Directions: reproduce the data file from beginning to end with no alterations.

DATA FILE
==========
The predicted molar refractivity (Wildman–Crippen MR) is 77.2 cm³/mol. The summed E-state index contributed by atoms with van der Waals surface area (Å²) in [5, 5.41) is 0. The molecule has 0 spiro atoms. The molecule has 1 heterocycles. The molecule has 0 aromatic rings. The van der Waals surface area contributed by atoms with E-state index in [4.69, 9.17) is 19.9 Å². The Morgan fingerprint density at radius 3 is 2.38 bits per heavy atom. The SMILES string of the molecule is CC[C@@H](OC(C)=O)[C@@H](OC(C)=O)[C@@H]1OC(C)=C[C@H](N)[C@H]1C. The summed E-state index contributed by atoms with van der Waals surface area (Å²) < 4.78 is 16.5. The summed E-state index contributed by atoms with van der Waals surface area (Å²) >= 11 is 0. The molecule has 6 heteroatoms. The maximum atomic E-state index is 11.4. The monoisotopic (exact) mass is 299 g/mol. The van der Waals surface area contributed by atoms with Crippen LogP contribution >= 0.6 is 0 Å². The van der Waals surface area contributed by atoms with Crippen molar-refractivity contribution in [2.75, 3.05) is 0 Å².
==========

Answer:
The predicted molar refractivity (Wildman–Crippen MR) is 77.2 cm³/mol. The summed E-state index contributed by atoms with van der Waals surface area (Å²) in [5, 5.41) is 0. The molecule has 0 spiro atoms. The molecule has 1 heterocycles. The molecule has 0 aromatic rings. The van der Waals surface area contributed by atoms with E-state index in [4.69, 9.17) is 19.9 Å². The Morgan fingerprint density at radius 3 is 2.38 bits per heavy atom. The SMILES string of the molecule is CC[C@@H](OC(C)=O)[C@@H](OC(C)=O)[C@@H]1OC(C)=C[C@H](N)[C@H]1C. The summed E-state index contributed by atoms with van der Waals surface area (Å²) < 4.78 is 16.5. The summed E-state index contributed by atoms with van der Waals surface area (Å²) >= 11 is 0. The molecule has 6 heteroatoms. The maximum atomic E-state index is 11.4. The monoisotopic (exact) mass is 299 g/mol. The van der Waals surface area contributed by atoms with Crippen LogP contribution >= 0.6 is 0 Å². The van der Waals surface area contributed by atoms with Crippen molar-refractivity contribution in [2.75, 3.05) is 0 Å².